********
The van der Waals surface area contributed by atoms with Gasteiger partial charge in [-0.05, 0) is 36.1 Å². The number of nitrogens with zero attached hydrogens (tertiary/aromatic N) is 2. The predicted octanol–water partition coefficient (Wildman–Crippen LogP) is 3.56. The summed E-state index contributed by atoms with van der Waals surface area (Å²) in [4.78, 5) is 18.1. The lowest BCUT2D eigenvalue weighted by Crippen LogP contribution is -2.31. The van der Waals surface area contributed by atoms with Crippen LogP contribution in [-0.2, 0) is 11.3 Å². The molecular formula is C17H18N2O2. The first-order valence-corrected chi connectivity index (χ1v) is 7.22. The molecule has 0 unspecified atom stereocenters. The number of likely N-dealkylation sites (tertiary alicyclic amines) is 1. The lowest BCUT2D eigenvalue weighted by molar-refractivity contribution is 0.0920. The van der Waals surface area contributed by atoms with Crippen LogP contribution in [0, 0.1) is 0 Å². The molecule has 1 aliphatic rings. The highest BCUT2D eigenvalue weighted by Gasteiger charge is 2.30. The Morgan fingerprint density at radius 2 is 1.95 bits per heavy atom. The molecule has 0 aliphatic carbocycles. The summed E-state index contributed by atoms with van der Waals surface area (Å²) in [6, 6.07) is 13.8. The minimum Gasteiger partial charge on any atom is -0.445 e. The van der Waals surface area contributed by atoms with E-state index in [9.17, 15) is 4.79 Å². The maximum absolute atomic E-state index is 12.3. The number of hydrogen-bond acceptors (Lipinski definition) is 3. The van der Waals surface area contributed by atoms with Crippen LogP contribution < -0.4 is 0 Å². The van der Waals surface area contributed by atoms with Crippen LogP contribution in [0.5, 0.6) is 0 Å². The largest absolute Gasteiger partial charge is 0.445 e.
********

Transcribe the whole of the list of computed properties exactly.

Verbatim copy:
The van der Waals surface area contributed by atoms with Gasteiger partial charge in [-0.05, 0) is 36.1 Å². The number of nitrogens with zero attached hydrogens (tertiary/aromatic N) is 2. The predicted octanol–water partition coefficient (Wildman–Crippen LogP) is 3.56. The summed E-state index contributed by atoms with van der Waals surface area (Å²) in [4.78, 5) is 18.1. The lowest BCUT2D eigenvalue weighted by Crippen LogP contribution is -2.31. The van der Waals surface area contributed by atoms with Crippen LogP contribution in [-0.2, 0) is 11.3 Å². The molecular formula is C17H18N2O2. The first-order valence-corrected chi connectivity index (χ1v) is 7.22. The molecule has 0 unspecified atom stereocenters. The number of likely N-dealkylation sites (tertiary alicyclic amines) is 1. The lowest BCUT2D eigenvalue weighted by molar-refractivity contribution is 0.0920. The van der Waals surface area contributed by atoms with Crippen LogP contribution in [0, 0.1) is 0 Å². The molecule has 1 aliphatic rings. The highest BCUT2D eigenvalue weighted by Gasteiger charge is 2.30. The Morgan fingerprint density at radius 2 is 1.95 bits per heavy atom. The molecule has 0 aliphatic carbocycles. The summed E-state index contributed by atoms with van der Waals surface area (Å²) in [6, 6.07) is 13.8. The minimum Gasteiger partial charge on any atom is -0.445 e. The van der Waals surface area contributed by atoms with E-state index in [9.17, 15) is 4.79 Å². The maximum absolute atomic E-state index is 12.3. The number of hydrogen-bond acceptors (Lipinski definition) is 3. The van der Waals surface area contributed by atoms with Crippen LogP contribution < -0.4 is 0 Å². The van der Waals surface area contributed by atoms with Crippen LogP contribution in [0.5, 0.6) is 0 Å². The largest absolute Gasteiger partial charge is 0.445 e.